Convert HDR image to LDR using edge-preserving multiscale decompositions
Compress Dynamic Range of HDR Image Using Edge-Preserving Multiscale Decompositions
Load a high dynamic range (HDR) image into the workspace.
HDR = hdrread('office.hdr');
Convert the HDR image to a low dynamic range (LDR) image using the basic tone mapping function
tonemap. Display the result. The LDR image has an acceptable dynamic range but colors are muted.
LDR = tonemap(HDR); imshow(LDR)
Repeat the conversion using the
tonemapfarbman function with default argument values. Display the result. Colors appear more saturated than in the LDR image created using the
tonemap function. However, the image is bright and has poor contrast, such as in the shadow of the tree. The brightness and poor contrast indicate that the default value of
'Exposure' is too large.
RGB = tonemapfarbman(HDR); imshow(RGB)
Repeat the conversion using the
tonemapfarbman function with a lower value of
'Exposure' to darken the image. Display the result. The image contrast is improved. The image also shows a decrease in the clipping of pixel values in bright regions, such as the sky, road, and monitor.
RGB2 = tonemapfarbman(HDR,'Exposure',1.5); imshow(RGB2)
HDR — High dynamic range image
m-by-n matrix | m-by-n-by-3 array
High dynamic range image, specified as an m-by-n matrix or an m-by-n-by-3 array.
Specify optional pairs of arguments as
the argument name and
Value is the corresponding value.
Name-value arguments must appear after other arguments, but the order of the
pairs does not matter.
Before R2021a, use commas to separate each name and value, and enclose
Name in quotes.
LDR = tonemapFarbman(HDR,'Saturation',2.1);
RangeCompression — Range compression
0.3 (default) | number in the range [0, 1]
Range compression, specified as the comma-separated pair consisting of
'RangeCompression' and a number in the range [0, 1]. A value of
1 represents maximum compression and a value of
0 represents minimum compression.
Saturation — Saturation
1.6 (default) | nonnegative number
Saturation, specified as the comma-separated pair consisting of
'Saturation' and a nonnegative number. The recommended range for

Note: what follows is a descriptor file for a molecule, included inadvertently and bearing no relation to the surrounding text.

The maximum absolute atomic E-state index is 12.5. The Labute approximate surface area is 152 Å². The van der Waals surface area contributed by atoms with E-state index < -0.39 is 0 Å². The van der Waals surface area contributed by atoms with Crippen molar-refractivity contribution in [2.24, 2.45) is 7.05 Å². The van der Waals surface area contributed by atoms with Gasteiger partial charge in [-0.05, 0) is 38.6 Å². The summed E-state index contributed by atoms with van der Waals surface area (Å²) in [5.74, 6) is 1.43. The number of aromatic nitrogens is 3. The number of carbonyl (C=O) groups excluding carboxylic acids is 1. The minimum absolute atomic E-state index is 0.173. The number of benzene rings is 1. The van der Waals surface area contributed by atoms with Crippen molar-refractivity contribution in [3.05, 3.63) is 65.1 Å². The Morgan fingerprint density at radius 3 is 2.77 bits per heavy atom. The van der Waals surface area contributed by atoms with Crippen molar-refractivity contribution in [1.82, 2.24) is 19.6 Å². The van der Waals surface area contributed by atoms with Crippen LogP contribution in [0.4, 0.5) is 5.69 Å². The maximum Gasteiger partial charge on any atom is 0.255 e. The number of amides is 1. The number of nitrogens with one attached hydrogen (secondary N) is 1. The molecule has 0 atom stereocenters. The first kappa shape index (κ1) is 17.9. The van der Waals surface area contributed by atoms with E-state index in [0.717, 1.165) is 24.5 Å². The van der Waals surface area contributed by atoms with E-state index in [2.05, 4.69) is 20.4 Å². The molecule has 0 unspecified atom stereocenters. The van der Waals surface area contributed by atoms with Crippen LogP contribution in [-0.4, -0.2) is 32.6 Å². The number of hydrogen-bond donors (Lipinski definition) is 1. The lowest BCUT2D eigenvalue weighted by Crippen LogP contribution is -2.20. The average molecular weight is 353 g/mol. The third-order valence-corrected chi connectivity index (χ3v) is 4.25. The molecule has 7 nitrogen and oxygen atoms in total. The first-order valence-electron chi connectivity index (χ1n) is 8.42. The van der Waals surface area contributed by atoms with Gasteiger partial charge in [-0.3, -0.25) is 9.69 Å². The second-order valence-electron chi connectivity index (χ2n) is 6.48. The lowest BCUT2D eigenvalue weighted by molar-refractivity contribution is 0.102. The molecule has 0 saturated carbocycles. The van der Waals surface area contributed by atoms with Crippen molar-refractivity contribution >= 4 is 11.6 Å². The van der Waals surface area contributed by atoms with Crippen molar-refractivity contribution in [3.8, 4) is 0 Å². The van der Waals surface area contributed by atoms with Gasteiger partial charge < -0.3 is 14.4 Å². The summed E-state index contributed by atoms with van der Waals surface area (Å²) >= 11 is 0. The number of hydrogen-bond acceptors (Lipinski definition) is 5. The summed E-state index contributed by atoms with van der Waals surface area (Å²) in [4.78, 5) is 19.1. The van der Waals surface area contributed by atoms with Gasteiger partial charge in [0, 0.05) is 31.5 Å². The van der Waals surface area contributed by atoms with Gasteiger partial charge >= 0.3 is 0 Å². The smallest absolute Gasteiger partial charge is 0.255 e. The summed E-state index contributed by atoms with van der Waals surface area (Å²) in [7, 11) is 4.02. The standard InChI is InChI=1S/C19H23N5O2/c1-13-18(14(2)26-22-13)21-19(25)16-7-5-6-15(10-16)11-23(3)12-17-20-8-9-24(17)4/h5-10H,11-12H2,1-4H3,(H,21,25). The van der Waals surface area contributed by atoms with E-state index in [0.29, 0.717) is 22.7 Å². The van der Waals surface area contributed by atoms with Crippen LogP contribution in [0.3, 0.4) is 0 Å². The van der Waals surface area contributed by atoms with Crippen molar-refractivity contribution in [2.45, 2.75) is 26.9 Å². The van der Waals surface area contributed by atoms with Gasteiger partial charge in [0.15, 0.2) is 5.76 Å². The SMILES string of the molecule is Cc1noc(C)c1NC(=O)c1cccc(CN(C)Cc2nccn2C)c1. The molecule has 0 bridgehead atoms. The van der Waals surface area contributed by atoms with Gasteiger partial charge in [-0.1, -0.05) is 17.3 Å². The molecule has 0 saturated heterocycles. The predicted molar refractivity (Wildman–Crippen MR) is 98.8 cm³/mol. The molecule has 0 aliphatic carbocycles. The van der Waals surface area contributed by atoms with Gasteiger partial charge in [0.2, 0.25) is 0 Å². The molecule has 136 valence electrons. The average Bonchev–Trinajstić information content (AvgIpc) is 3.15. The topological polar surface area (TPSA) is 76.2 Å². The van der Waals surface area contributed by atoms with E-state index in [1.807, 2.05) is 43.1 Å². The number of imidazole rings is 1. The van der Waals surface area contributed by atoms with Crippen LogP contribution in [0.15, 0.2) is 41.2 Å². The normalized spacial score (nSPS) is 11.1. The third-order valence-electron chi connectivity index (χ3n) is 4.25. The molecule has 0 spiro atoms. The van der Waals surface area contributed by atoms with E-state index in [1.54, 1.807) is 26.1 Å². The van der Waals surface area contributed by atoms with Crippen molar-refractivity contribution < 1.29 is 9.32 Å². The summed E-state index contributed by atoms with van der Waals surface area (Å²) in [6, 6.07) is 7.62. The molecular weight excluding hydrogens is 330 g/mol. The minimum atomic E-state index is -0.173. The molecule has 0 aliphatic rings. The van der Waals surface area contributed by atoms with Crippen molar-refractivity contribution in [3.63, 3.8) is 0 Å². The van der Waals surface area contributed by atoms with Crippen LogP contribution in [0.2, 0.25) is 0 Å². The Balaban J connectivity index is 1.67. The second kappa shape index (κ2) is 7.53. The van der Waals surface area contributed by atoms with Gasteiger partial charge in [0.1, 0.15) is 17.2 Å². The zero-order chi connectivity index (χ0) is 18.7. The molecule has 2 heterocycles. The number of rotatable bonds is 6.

'Saturation' is [0, 5]. As the saturation value increases,
colors become more rich and intense. As the saturation value decreases, colors fade
away to gray. The
'Saturation' argument does not affect grayscale
Exposure — Exposure
3 (default) | positive number
Exposure, specified as the comma-separated pair consisting of
'Exposure' and a positive number. The recommended range for
'Exposure' is (0, 5]. As this value decreases, the exposure
length decreases, so the image darkens. As this value increases, the exposure length
increases, so the image brightens.
NumberOfScales — Number of scales
3 (default) | positive integer
Number of scales, specified as the comma-separated pair consisting of
'NumberOfScales' and a positive integer. The recommended range
'NumberOfScales' is [1, 5]. The default number of scales is
length( when you specify
'Weights'. Otherwise, the default number of scales is
Weights — Weights of detail layers
[1.5 1.5 1.5] (default) | n-element vector of positive numbers
Weights of detail layers, specified as the comma-separated pair consisting of
'Weights' and an n-element vector of positive
numbers, where n is the number of scales specified by
'NumberOfScales'. The recommended range of each element in
Weights is (0, 3]. The default value of
'Weights' is an n-element numeric vector
with all elements set to
<1, the amount of detail in the output image decreases and
Weights >1, the amount of detail in the output image
 Farbman, Z., R. Fattal, D. Lischinski, and R. Szeliski. "Edge-Preserving Decompositions for Multi-Scale Tone and Detail Manipulation." ACM Transactions on Graphics. Vol. 27, Number 3, August 2008, pp. 1–10.